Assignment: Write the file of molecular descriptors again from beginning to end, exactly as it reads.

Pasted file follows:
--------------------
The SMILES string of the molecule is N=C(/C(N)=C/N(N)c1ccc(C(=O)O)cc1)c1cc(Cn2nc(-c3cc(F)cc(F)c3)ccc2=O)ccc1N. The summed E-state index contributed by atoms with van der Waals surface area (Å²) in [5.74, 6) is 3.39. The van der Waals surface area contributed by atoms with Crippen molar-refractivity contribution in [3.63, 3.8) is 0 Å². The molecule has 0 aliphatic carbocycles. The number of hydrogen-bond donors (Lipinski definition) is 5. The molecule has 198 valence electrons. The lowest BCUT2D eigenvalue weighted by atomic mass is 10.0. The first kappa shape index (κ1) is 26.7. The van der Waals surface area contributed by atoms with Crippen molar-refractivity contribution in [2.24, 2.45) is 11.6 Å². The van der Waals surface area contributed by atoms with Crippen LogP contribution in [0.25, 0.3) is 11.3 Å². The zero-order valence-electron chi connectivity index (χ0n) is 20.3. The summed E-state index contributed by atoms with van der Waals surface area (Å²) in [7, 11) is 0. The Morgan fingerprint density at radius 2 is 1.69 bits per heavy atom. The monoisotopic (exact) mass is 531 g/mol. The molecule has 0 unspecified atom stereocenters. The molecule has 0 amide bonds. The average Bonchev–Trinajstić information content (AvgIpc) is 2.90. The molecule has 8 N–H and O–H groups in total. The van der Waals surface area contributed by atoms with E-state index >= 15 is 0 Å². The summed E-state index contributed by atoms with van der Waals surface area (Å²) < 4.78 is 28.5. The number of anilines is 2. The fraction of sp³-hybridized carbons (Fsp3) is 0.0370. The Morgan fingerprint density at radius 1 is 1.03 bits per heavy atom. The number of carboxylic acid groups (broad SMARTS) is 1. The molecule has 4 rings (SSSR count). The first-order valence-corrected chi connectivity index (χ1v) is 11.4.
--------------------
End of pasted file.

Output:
The SMILES string of the molecule is N=C(/C(N)=C/N(N)c1ccc(C(=O)O)cc1)c1cc(Cn2nc(-c3cc(F)cc(F)c3)ccc2=O)ccc1N. The summed E-state index contributed by atoms with van der Waals surface area (Å²) in [5.74, 6) is 3.39. The van der Waals surface area contributed by atoms with Crippen molar-refractivity contribution in [3.63, 3.8) is 0 Å². The molecule has 0 aliphatic carbocycles. The number of hydrogen-bond donors (Lipinski definition) is 5. The molecule has 198 valence electrons. The lowest BCUT2D eigenvalue weighted by atomic mass is 10.0. The first kappa shape index (κ1) is 26.7. The van der Waals surface area contributed by atoms with Crippen molar-refractivity contribution in [2.24, 2.45) is 11.6 Å². The van der Waals surface area contributed by atoms with Crippen LogP contribution in [0.25, 0.3) is 11.3 Å². The zero-order valence-electron chi connectivity index (χ0n) is 20.3. The summed E-state index contributed by atoms with van der Waals surface area (Å²) in [7, 11) is 0. The Morgan fingerprint density at radius 2 is 1.69 bits per heavy atom. The monoisotopic (exact) mass is 531 g/mol. The molecule has 0 unspecified atom stereocenters. The molecule has 0 amide bonds. The average Bonchev–Trinajstić information content (AvgIpc) is 2.90. The molecule has 8 N–H and O–H groups in total. The van der Waals surface area contributed by atoms with E-state index >= 15 is 0 Å². The summed E-state index contributed by atoms with van der Waals surface area (Å²) < 4.78 is 28.5. The number of anilines is 2. The fraction of sp³-hybridized carbons (Fsp3) is 0.0370. The Morgan fingerprint density at radius 1 is 1.03 bits per heavy atom. The number of carboxylic acid groups (broad SMARTS) is 1. The molecule has 4 rings (SSSR count). The first-order valence-corrected chi connectivity index (χ1v) is 11.4.